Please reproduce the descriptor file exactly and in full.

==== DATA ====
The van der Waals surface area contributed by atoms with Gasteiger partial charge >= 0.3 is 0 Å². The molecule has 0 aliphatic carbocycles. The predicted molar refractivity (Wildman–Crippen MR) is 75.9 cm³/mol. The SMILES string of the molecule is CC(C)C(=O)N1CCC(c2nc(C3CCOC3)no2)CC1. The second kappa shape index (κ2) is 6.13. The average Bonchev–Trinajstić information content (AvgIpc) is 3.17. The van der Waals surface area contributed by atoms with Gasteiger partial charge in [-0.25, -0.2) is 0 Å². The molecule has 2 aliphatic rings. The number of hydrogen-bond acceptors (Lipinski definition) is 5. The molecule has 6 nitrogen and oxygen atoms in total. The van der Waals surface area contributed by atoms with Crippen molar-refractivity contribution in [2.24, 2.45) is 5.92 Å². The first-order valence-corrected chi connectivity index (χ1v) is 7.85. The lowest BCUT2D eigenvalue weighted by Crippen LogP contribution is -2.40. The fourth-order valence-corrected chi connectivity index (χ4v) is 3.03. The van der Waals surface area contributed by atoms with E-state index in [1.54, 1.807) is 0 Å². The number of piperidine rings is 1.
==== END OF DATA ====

The van der Waals surface area contributed by atoms with Gasteiger partial charge >= 0.3 is 0 Å². The molecule has 0 aliphatic carbocycles. The predicted molar refractivity (Wildman–Crippen MR) is 75.9 cm³/mol. The SMILES string of the molecule is CC(C)C(=O)N1CCC(c2nc(C3CCOC3)no2)CC1. The second kappa shape index (κ2) is 6.13. The average Bonchev–Trinajstić information content (AvgIpc) is 3.17. The van der Waals surface area contributed by atoms with Gasteiger partial charge in [-0.25, -0.2) is 0 Å². The molecule has 2 aliphatic rings. The number of hydrogen-bond acceptors (Lipinski definition) is 5. The molecule has 6 nitrogen and oxygen atoms in total. The van der Waals surface area contributed by atoms with Crippen molar-refractivity contribution in [2.24, 2.45) is 5.92 Å². The first-order valence-corrected chi connectivity index (χ1v) is 7.85. The lowest BCUT2D eigenvalue weighted by Crippen LogP contribution is -2.40. The fourth-order valence-corrected chi connectivity index (χ4v) is 3.03. The van der Waals surface area contributed by atoms with E-state index in [1.54, 1.807) is 0 Å². The number of piperidine rings is 1.